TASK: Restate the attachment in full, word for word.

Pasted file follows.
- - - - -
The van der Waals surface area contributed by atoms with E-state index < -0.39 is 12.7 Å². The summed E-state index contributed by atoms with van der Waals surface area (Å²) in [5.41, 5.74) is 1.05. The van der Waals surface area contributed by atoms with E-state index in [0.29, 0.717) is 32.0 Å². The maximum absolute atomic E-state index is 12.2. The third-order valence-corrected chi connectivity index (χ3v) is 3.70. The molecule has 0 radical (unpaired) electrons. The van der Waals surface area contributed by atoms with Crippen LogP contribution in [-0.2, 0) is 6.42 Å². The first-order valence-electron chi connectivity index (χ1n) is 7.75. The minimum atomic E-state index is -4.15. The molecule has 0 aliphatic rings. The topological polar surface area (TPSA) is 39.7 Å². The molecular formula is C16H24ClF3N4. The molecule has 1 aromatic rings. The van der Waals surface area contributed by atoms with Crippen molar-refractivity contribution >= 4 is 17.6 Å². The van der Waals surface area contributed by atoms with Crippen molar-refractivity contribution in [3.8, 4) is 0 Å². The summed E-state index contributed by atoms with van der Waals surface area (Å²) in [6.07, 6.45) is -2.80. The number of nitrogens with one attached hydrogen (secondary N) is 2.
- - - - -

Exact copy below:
The van der Waals surface area contributed by atoms with E-state index < -0.39 is 12.7 Å². The summed E-state index contributed by atoms with van der Waals surface area (Å²) in [5.41, 5.74) is 1.05. The van der Waals surface area contributed by atoms with E-state index in [0.29, 0.717) is 32.0 Å². The maximum absolute atomic E-state index is 12.2. The third-order valence-corrected chi connectivity index (χ3v) is 3.70. The molecule has 0 radical (unpaired) electrons. The van der Waals surface area contributed by atoms with Crippen LogP contribution in [-0.2, 0) is 6.42 Å². The first-order valence-electron chi connectivity index (χ1n) is 7.75. The minimum atomic E-state index is -4.15. The molecule has 0 aliphatic rings. The topological polar surface area (TPSA) is 39.7 Å². The molecular formula is C16H24ClF3N4. The molecule has 1 aromatic rings. The van der Waals surface area contributed by atoms with Crippen molar-refractivity contribution >= 4 is 17.6 Å². The van der Waals surface area contributed by atoms with Crippen molar-refractivity contribution in [3.8, 4) is 0 Å². The summed E-state index contributed by atoms with van der Waals surface area (Å²) in [6.07, 6.45) is -2.80. The number of nitrogens with one attached hydrogen (secondary N) is 2.